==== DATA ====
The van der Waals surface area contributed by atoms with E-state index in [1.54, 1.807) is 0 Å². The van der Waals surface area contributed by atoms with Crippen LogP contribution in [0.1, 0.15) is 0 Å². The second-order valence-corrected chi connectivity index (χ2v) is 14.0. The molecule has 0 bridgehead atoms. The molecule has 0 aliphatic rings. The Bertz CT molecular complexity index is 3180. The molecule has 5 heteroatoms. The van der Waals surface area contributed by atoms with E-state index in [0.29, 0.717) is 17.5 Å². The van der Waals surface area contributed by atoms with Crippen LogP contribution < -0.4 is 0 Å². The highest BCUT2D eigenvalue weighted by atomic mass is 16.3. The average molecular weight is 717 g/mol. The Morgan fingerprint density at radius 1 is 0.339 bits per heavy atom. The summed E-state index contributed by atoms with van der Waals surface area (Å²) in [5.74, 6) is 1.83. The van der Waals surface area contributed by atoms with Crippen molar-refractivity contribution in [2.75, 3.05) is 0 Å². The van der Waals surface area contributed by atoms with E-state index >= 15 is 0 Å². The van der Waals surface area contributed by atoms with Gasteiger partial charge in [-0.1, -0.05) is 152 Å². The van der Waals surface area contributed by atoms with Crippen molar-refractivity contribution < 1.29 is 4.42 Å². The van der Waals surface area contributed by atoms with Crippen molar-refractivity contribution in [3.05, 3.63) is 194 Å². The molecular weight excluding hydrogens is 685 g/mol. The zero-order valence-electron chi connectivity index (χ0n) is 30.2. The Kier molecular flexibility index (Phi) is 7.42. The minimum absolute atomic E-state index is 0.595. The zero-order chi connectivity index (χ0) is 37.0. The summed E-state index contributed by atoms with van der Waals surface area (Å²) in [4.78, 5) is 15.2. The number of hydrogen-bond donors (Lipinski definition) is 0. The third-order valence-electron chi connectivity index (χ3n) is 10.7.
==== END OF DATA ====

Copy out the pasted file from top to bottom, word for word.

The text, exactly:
The van der Waals surface area contributed by atoms with E-state index in [1.54, 1.807) is 0 Å². The van der Waals surface area contributed by atoms with Crippen LogP contribution in [0.1, 0.15) is 0 Å². The second-order valence-corrected chi connectivity index (χ2v) is 14.0. The molecule has 0 bridgehead atoms. The molecule has 0 aliphatic rings. The Bertz CT molecular complexity index is 3180. The molecule has 5 heteroatoms. The van der Waals surface area contributed by atoms with E-state index in [0.29, 0.717) is 17.5 Å². The van der Waals surface area contributed by atoms with Crippen LogP contribution < -0.4 is 0 Å². The highest BCUT2D eigenvalue weighted by atomic mass is 16.3. The average molecular weight is 717 g/mol. The Morgan fingerprint density at radius 1 is 0.339 bits per heavy atom. The summed E-state index contributed by atoms with van der Waals surface area (Å²) in [5.74, 6) is 1.83. The van der Waals surface area contributed by atoms with Crippen molar-refractivity contribution in [2.75, 3.05) is 0 Å². The van der Waals surface area contributed by atoms with E-state index >= 15 is 0 Å². The van der Waals surface area contributed by atoms with Gasteiger partial charge in [-0.1, -0.05) is 152 Å². The van der Waals surface area contributed by atoms with Crippen molar-refractivity contribution < 1.29 is 4.42 Å². The van der Waals surface area contributed by atoms with Crippen molar-refractivity contribution in [3.05, 3.63) is 194 Å². The molecular weight excluding hydrogens is 685 g/mol. The zero-order valence-electron chi connectivity index (χ0n) is 30.2. The Kier molecular flexibility index (Phi) is 7.42. The minimum absolute atomic E-state index is 0.595. The zero-order chi connectivity index (χ0) is 37.0. The summed E-state index contributed by atoms with van der Waals surface area (Å²) in [4.78, 5) is 15.2. The number of hydrogen-bond donors (Lipinski definition) is 0. The third-order valence-electron chi connectivity index (χ3n) is 10.7.